Sex toys in mainstream culture

In an effort to understand sex toys’ place in mainstream culture, I asked some of the thoughtful millennial women in my writing group for their opinions. Most of them said that they didn’t see them as a big deal. It’s a “personal choice,” said one. “Pretty run of the mill,” said another. It’s no wonder that they make you blush, Steph, commented another, “because for years the patriarchy shamed female sexuality and applauded male sexuality.” Even though I considered myself a liberated woman, I had never really extrapolated it that far.

I admired the openness of these women who publicly owned their sexuality, as well as those across my fledgling social media circles. One of them, Ashleigh Renard, who is soon releasing a book on her failed attempt at swinging, co-leads a writing platform class that I attend. She regularly posts Instagram videos on making monogamy “hot,” encouraging couples to “lube up,” and bring out the toys. I am in awe of her chutzpah, and that of countless other women whose work I began reading on blogs and websites who weren’t afraid to articulate their sexual needs, and advocate for their right to sexual pleasure, including self-pleasure. It made me feel somewhat backward that I still was embarrassed to talk about masturbating. Clearly, I was much more inhibited than these women even though I did come of age in the “decade of decadence.”


I had been living under a rock regarding evolving sexual norms during the last 20 years while I was consumed with working full-time and raising my kids.

Changing sexual norms

Reading all of this content made me feel like I had been living under a rock regarding evolving sexual norms during the last 20 years while I was consumed with working full-time and raising my kids. I had somehow missed out on the “sex positivity” movement that the American Psychological Association defines as “individuals and communities who emphasize openness, nonjudgmental attitudes, freedom, and liberation about sexuality and sexual expression.” I supported all of these things, but still harbored that shame.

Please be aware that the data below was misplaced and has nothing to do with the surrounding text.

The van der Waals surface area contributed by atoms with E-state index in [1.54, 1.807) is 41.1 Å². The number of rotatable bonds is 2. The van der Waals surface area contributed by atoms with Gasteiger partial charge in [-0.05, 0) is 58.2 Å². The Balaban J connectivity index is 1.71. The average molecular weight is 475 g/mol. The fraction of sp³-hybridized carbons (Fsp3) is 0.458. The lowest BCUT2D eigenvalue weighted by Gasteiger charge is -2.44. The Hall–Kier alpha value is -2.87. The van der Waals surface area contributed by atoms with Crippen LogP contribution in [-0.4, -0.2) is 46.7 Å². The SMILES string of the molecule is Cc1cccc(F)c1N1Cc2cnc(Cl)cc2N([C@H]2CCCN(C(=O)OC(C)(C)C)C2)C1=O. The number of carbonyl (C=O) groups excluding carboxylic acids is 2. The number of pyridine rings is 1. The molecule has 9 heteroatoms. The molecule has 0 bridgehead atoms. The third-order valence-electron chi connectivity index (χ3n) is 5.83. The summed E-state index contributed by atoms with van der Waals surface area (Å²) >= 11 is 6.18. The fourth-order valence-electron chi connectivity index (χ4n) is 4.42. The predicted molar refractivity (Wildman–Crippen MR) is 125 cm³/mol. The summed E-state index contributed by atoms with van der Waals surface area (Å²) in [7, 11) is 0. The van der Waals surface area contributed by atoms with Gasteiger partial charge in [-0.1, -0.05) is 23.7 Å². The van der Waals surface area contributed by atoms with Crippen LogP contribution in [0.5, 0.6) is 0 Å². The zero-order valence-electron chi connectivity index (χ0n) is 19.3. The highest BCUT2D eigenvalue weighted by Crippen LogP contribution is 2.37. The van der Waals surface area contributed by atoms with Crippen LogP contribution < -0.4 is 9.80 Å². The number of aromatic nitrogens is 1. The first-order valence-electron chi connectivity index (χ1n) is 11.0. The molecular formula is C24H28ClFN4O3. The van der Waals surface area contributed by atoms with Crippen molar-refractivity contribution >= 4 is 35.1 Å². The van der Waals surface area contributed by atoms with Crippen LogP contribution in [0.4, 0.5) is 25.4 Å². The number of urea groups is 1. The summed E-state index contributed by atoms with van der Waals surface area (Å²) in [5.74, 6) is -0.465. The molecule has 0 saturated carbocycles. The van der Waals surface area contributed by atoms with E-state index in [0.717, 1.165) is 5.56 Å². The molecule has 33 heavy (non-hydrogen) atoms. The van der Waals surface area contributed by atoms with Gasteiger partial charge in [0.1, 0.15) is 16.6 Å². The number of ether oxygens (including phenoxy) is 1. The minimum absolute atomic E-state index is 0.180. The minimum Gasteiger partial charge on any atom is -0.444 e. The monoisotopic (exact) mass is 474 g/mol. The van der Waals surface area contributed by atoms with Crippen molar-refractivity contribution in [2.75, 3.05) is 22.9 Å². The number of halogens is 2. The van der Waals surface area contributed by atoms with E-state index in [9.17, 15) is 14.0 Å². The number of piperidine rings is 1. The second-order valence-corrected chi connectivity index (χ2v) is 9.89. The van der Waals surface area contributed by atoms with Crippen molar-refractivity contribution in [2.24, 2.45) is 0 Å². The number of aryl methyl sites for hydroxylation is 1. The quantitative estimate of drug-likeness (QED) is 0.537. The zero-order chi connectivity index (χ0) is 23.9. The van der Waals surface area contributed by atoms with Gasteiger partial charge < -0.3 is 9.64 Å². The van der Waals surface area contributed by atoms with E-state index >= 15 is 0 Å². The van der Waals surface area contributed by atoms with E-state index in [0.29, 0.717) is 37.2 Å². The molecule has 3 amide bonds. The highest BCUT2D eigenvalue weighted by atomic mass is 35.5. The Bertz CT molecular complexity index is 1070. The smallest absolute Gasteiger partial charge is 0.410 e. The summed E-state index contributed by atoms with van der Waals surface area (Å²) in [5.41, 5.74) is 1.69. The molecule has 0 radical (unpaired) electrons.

The wellness industry at large though, has no problem advocating for self-pleasure. And toys are definitely part of the deal. Case in point: Dame, a company that millennial blogs describe as a “progressive” and “inclusive” seller of high quality, adult toys. Its homepage features the inspiring, “You deserve pleasure. Upgrade your self-care ritual with toys for sex” and lauds its status as one of “The Most Innovative Wellness Companies of 2020.”

And if sales trends are to be believed, the pandemic boost that sex toys are seeing is here to stay. It’s largely due to an “increase in acceptance and availability of the product on the market,” according to Transparency, a leading market researcher. Other sources report that a majority of Americans plan to continue their increased use of sex toys, post-pandemic, while “20% said their views on sex toys have become more positive during quarantine.”

Last, and perhaps most important, guess what happens to the vagina after menopause (without hormone placement)? Blood vessels can become smaller and result in changes in the collagen composition that make the vaginal wall thinner and weaker. Increased collagen has also been associated with prolapse. Unfortunately, women don't have daily erections to increase pelvic blood flow, so what's a woman to do? “Sex can definitely increase pelvic blood flow, but most people can't or don't want to do this every day,” says Karyn Eilber, MD, Associate Professor of Urology and Obstetrics and Gynecology at Cedars-Sinai Medical Center, and co-founder of Glissant, makers of luxe lubricants. Put simply: Daily use of a vibrator is good for increasing the blood flow to your vag to keep it functioning optimally. 

With all of these compelling reasons to embrace sex toys, surely I could learn to accept (and use!) them. And as a scrappy Gen Xer who was proud of my “nothing phases us” generation, couldn’t I join this movement to normalize female self-pleasure? 

So, next time I find myself needing a device—whether for myself or my husband and me—I may just try out some of those inclusive, quality online vendors. And the next time I make a trip to Spencer’s, I may just look the clerk in the eye, sweat a little less, and even ask for the name of that charity.


Read more by Falls Church, VA, writer Stephanie Vuckovic on her site, giantsheetcake.